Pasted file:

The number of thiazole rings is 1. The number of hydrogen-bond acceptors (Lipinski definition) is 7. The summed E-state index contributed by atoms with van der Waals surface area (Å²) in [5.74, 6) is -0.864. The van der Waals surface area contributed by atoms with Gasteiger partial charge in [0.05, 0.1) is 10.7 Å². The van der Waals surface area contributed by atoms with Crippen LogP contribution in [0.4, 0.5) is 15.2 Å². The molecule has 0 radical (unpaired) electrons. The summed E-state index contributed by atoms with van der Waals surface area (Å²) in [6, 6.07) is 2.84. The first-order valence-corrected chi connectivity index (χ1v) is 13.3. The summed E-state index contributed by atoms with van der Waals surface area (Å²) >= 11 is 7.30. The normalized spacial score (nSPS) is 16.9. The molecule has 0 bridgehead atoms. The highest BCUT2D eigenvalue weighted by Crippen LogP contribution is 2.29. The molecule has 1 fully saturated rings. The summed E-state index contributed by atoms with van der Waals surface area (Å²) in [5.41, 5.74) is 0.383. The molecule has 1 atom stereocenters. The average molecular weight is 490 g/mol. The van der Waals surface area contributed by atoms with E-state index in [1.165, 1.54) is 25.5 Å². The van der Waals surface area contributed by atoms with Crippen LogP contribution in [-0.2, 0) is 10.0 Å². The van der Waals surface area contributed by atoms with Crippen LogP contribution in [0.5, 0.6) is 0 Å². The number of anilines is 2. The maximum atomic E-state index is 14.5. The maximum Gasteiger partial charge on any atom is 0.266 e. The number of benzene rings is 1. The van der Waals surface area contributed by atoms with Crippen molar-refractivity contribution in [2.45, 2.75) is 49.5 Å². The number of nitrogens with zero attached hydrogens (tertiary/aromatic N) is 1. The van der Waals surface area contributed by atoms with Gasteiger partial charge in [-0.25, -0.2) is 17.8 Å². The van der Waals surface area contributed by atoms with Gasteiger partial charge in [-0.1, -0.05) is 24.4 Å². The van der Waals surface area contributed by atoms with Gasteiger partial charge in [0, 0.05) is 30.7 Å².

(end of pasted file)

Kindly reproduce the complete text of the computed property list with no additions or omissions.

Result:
The number of thiazole rings is 1. The number of hydrogen-bond acceptors (Lipinski definition) is 7. The summed E-state index contributed by atoms with van der Waals surface area (Å²) in [5.74, 6) is -0.864. The van der Waals surface area contributed by atoms with Gasteiger partial charge in [0.05, 0.1) is 10.7 Å². The van der Waals surface area contributed by atoms with Crippen LogP contribution in [0.4, 0.5) is 15.2 Å². The molecule has 0 radical (unpaired) electrons. The summed E-state index contributed by atoms with van der Waals surface area (Å²) in [6, 6.07) is 2.84. The first-order valence-corrected chi connectivity index (χ1v) is 13.3. The summed E-state index contributed by atoms with van der Waals surface area (Å²) >= 11 is 7.30. The normalized spacial score (nSPS) is 16.9. The molecule has 0 bridgehead atoms. The highest BCUT2D eigenvalue weighted by Crippen LogP contribution is 2.29. The molecule has 1 fully saturated rings. The summed E-state index contributed by atoms with van der Waals surface area (Å²) in [5.41, 5.74) is 0.383. The molecule has 1 atom stereocenters. The average molecular weight is 490 g/mol. The van der Waals surface area contributed by atoms with E-state index in [1.165, 1.54) is 25.5 Å². The van der Waals surface area contributed by atoms with Crippen LogP contribution in [-0.2, 0) is 10.0 Å². The van der Waals surface area contributed by atoms with Crippen LogP contribution in [0.5, 0.6) is 0 Å². The number of anilines is 2. The maximum atomic E-state index is 14.5. The maximum Gasteiger partial charge on any atom is 0.266 e. The number of benzene rings is 1. The van der Waals surface area contributed by atoms with Crippen molar-refractivity contribution in [2.45, 2.75) is 49.5 Å². The number of nitrogens with zero attached hydrogens (tertiary/aromatic N) is 1. The van der Waals surface area contributed by atoms with Gasteiger partial charge in [-0.25, -0.2) is 17.8 Å². The van der Waals surface area contributed by atoms with Gasteiger partial charge in [-0.1, -0.05) is 24.4 Å². The van der Waals surface area contributed by atoms with Gasteiger partial charge in [0, 0.05) is 30.7 Å².